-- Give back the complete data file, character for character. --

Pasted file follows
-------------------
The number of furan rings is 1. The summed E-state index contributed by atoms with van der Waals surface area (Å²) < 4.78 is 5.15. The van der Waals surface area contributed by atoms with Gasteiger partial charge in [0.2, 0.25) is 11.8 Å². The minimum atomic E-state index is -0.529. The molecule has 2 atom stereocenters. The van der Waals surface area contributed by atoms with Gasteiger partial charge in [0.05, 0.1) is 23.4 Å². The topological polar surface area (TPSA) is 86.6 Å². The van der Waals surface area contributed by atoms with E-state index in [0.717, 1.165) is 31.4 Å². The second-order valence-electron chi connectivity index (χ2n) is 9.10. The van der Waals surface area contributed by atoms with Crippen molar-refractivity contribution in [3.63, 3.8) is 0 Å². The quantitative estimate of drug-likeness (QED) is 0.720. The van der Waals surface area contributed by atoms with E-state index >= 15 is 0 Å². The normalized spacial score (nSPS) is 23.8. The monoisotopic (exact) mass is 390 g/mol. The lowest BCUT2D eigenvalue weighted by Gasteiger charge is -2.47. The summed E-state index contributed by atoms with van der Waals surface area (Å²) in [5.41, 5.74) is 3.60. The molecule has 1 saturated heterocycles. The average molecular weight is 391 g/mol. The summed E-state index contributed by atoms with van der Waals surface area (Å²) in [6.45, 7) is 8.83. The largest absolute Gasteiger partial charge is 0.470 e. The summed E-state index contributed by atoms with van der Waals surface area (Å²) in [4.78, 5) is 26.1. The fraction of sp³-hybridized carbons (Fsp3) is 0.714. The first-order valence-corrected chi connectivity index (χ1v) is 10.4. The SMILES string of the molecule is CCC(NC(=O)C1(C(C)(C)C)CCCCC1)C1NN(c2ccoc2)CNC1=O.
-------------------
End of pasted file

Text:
The number of furan rings is 1. The summed E-state index contributed by atoms with van der Waals surface area (Å²) < 4.78 is 5.15. The van der Waals surface area contributed by atoms with Gasteiger partial charge in [0.2, 0.25) is 11.8 Å². The minimum atomic E-state index is -0.529. The molecule has 2 atom stereocenters. The van der Waals surface area contributed by atoms with Gasteiger partial charge in [0.05, 0.1) is 23.4 Å². The topological polar surface area (TPSA) is 86.6 Å². The van der Waals surface area contributed by atoms with E-state index in [0.717, 1.165) is 31.4 Å². The second-order valence-electron chi connectivity index (χ2n) is 9.10. The van der Waals surface area contributed by atoms with Crippen molar-refractivity contribution in [3.63, 3.8) is 0 Å². The quantitative estimate of drug-likeness (QED) is 0.720. The van der Waals surface area contributed by atoms with E-state index >= 15 is 0 Å². The normalized spacial score (nSPS) is 23.8. The monoisotopic (exact) mass is 390 g/mol. The lowest BCUT2D eigenvalue weighted by Gasteiger charge is -2.47. The summed E-state index contributed by atoms with van der Waals surface area (Å²) in [5.41, 5.74) is 3.60. The molecule has 1 saturated heterocycles. The average molecular weight is 391 g/mol. The summed E-state index contributed by atoms with van der Waals surface area (Å²) in [6.45, 7) is 8.83. The largest absolute Gasteiger partial charge is 0.470 e. The summed E-state index contributed by atoms with van der Waals surface area (Å²) in [4.78, 5) is 26.1. The fraction of sp³-hybridized carbons (Fsp3) is 0.714. The first-order valence-corrected chi connectivity index (χ1v) is 10.4. The SMILES string of the molecule is CCC(NC(=O)C1(C(C)(C)C)CCCCC1)C1NN(c2ccoc2)CNC1=O.